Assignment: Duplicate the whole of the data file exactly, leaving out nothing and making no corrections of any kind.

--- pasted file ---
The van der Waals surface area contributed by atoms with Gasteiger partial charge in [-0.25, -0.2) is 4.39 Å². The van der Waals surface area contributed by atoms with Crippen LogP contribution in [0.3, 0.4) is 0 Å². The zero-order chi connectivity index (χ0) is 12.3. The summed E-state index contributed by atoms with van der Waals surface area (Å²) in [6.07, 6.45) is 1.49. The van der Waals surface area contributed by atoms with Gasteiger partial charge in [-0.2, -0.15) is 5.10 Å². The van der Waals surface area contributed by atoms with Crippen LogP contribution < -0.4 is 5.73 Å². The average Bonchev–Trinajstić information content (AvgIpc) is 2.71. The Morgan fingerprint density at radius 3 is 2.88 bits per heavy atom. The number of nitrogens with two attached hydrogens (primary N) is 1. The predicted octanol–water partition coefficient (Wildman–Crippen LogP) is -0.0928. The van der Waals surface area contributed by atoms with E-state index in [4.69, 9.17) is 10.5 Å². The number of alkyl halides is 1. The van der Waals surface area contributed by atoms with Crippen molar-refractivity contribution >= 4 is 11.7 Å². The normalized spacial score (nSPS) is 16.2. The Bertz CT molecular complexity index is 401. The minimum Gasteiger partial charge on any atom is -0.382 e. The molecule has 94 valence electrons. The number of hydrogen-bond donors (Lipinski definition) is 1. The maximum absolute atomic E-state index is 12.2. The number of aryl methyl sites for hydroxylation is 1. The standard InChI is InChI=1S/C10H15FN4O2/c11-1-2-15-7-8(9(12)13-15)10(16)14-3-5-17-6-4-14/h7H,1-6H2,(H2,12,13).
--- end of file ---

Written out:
The van der Waals surface area contributed by atoms with Gasteiger partial charge in [-0.25, -0.2) is 4.39 Å². The van der Waals surface area contributed by atoms with Crippen LogP contribution in [0.3, 0.4) is 0 Å². The zero-order chi connectivity index (χ0) is 12.3. The summed E-state index contributed by atoms with van der Waals surface area (Å²) in [6.07, 6.45) is 1.49. The van der Waals surface area contributed by atoms with Gasteiger partial charge in [-0.2, -0.15) is 5.10 Å². The van der Waals surface area contributed by atoms with Crippen LogP contribution < -0.4 is 5.73 Å². The average Bonchev–Trinajstić information content (AvgIpc) is 2.71. The Morgan fingerprint density at radius 3 is 2.88 bits per heavy atom. The number of nitrogens with two attached hydrogens (primary N) is 1. The predicted octanol–water partition coefficient (Wildman–Crippen LogP) is -0.0928. The van der Waals surface area contributed by atoms with E-state index in [4.69, 9.17) is 10.5 Å². The number of alkyl halides is 1. The van der Waals surface area contributed by atoms with Crippen molar-refractivity contribution >= 4 is 11.7 Å². The normalized spacial score (nSPS) is 16.2. The Bertz CT molecular complexity index is 401. The minimum Gasteiger partial charge on any atom is -0.382 e. The molecule has 94 valence electrons. The number of hydrogen-bond donors (Lipinski definition) is 1. The maximum absolute atomic E-state index is 12.2. The number of aryl methyl sites for hydroxylation is 1. The standard InChI is InChI=1S/C10H15FN4O2/c11-1-2-15-7-8(9(12)13-15)10(16)14-3-5-17-6-4-14/h7H,1-6H2,(H2,12,13).